MPR News journalist resigns claiming editors stalled reporting about DJ at sister station The Current

A 23-year veteran of Minnesota Public Radio News publicly resigned Monday, saying her editors failed to move forward her reporting about what she called “inappropriate behavior” by a DJ with The Current, a station owned by the same parent company as MPR.

Marianne Combs said she had been investigating allegations made about the unnamed DJ’s conduct at 89.3 The Current, MPR’s sister station. Combs said her investigation included testimony from eight women who say the DJ “sexually manipulated and psychologically abused them,” over 15 years.

In her resignation letter, posted to social media, Combs said the following:

I wrote a story draft and my editors presented it to our legal counsel for review. The lawyer judged the story to be compelling and well-sourced, with strong supporting documentation. She saw no legal threat to MPR News for airing the story.

Despite this, my editors have failed to move forward on the story. They have countered that the DJ’s actions were, for the most part, legal, and therefore don’t rise to the level of warranting news coverage.

Combs went on to say her editors “have shown such a complete lack of leadership that I no longer have any confidence they will handle the story appropriately.”

The DJ is still employed by The Current, according to Combs.

“I’m resigning to show my continued support for these women. Their stories matter, their trauma is real, and the issues their experiences raise are relevant to all women, as well as all parents,” Combs said.

In a statement to FOX 9, MPR News President Duchesne Drew said he was “shocked” and “blindsided” by Combs’ resignation and gave the MPR News editors his full support.  

“The MPR News editors decided that the story, which deals with complex and sensitive issues, is not ready to run because it does not meet our journalistic standards,” Drew said.

Drew said the sources in the story don’t allege any assault or otherwise illegal activity, that no sources were willing to be identified and that none of the victims had reported their allegations to authorities or MPR’s HR staff.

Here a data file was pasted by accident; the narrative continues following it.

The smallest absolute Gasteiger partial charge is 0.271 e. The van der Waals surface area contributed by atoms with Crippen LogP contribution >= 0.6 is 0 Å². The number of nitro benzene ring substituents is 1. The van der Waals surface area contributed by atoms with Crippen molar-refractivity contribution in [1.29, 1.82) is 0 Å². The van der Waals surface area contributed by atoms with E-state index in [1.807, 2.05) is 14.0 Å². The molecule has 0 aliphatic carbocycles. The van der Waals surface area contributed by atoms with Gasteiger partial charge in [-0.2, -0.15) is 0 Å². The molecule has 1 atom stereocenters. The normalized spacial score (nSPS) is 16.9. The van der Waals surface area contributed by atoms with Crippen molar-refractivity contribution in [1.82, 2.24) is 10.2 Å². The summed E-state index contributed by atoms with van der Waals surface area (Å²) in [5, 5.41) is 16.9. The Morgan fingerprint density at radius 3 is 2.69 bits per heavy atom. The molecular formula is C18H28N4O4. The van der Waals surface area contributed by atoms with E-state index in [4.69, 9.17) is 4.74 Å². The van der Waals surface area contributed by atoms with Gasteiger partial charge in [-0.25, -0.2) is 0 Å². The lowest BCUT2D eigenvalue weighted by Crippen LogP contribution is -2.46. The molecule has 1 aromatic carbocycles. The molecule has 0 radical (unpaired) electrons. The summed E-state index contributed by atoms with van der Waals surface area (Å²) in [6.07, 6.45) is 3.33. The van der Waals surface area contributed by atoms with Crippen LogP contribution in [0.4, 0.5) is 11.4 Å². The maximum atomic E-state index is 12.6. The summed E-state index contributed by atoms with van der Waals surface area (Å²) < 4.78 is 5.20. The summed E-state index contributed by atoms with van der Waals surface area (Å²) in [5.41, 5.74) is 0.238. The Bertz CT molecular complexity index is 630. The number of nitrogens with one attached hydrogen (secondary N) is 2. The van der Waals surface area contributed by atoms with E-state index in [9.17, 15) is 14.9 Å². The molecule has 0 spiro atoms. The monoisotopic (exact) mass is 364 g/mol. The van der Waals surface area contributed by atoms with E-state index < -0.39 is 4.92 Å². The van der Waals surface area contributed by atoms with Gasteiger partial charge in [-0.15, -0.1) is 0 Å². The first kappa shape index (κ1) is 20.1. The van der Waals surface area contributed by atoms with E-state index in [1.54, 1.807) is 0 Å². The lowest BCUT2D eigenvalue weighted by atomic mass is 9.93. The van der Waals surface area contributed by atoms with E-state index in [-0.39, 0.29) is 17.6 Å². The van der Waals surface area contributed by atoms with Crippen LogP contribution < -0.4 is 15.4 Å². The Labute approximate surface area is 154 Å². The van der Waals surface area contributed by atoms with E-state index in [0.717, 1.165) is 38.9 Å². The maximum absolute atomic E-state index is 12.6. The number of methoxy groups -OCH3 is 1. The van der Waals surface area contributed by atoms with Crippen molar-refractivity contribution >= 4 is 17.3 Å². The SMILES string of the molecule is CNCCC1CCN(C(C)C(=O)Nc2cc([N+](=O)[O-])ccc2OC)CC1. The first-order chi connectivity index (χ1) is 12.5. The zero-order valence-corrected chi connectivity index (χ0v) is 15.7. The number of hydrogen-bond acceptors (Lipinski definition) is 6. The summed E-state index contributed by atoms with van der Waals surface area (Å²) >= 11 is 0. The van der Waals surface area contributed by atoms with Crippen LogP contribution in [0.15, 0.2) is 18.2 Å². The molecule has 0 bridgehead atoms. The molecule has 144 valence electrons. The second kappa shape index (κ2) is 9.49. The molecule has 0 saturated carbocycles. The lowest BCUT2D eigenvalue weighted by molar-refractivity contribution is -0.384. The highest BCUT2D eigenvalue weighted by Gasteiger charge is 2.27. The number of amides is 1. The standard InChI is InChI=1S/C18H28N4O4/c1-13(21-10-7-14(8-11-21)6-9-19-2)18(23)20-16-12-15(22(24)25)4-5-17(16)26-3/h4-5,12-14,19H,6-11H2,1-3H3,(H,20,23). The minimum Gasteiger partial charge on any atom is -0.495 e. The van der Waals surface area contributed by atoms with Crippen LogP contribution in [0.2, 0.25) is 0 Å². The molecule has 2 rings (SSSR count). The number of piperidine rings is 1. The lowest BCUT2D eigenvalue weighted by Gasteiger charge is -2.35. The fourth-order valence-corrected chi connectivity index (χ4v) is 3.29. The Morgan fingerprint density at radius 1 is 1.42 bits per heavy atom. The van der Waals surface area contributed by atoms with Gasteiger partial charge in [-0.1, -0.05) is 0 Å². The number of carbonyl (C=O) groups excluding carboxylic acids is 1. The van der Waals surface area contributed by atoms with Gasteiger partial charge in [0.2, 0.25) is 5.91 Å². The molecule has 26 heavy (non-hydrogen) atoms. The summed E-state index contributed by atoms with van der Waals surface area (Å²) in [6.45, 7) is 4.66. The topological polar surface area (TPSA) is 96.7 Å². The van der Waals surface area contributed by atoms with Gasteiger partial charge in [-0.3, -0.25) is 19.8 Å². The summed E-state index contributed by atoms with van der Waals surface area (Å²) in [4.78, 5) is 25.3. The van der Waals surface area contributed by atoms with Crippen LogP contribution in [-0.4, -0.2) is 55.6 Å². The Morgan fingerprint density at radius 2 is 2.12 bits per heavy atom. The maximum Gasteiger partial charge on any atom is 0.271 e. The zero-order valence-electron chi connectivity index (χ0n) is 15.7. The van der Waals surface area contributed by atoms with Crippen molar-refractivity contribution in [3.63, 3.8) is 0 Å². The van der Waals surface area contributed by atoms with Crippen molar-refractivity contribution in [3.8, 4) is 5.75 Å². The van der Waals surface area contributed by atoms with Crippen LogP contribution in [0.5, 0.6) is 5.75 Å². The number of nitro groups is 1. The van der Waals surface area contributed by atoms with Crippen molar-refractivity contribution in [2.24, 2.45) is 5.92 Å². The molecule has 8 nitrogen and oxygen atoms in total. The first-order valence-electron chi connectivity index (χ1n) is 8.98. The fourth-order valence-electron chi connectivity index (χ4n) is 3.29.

Drew also assured that editors, not attorneys, make the final call on stories and added that senior leadership at MPR or its parent company American Public Media Group did not have any role in reviewing the story.

Full statement from MPR President Duchesne Drew: 

For more than 53 years, Minnesota Public Radio has been guided by our public service mission to inform and inspire the people we serve. Fulfilling this mission requires an unwavering commitment to build trust – with our own employees and with diverse audiences and communities.

We were shocked by Marianne Combs’ decision to resign her position at MPR News. That said, I fully support the editors who reviewed her story. The MPR News editors decided that the story, which deals with complex and sensitive issues, is not ready to run because it does not meet our journalistic standards.  In fact, they were blindsided by Marianne’s resignation and expected that she was continuing to work on the story.  Editors had discussed with her how to strengthen the story so it might meet our standards.  That’s common practice in this business. Investigative stories take time for good reason and the editors who were shepherding this story were doing so in a responsible way that met our journalism and ethics standards.

The sources in the story do not allege that the subject of the story assaulted them or did anything illegal. None of the sources in the story were willing to be identified. The reporting could not confirm that any of the women had reported their allegations or incidents to authorities. No complaints regarding any action by him have been brought forward to MPR’s HR staff. No MPR employee has made any accusations against him on their own behalf, nor on behalf of other employees. And when we hired him, his background check came back clear.

The MPR News editors use discipline in applying our high standards for journalism.  The MPR newsroom seeks independent legal counsel on First Amendment and other matters related to our reporting.  Our editors, not attorneys, decide when a story is ready to run.  Neither I nor any other members of senior leadership at Minnesota Public Radio or American Public Media Group were involved in shaping or reviewing the story.  Doing so would have been inappropriate. In fact, there’s a firewall between the newsroom and senior leaders of the company.

The integrity of our journalism is a bedrock principle for us.  Facts matter, to us and to our audiences, and we work hard to earn the trust of every listener by honoring the highest standards of professional journalism in every story.  I trust MPR News editors to apply those standards for every story we report, and I stand by their decisions on this story.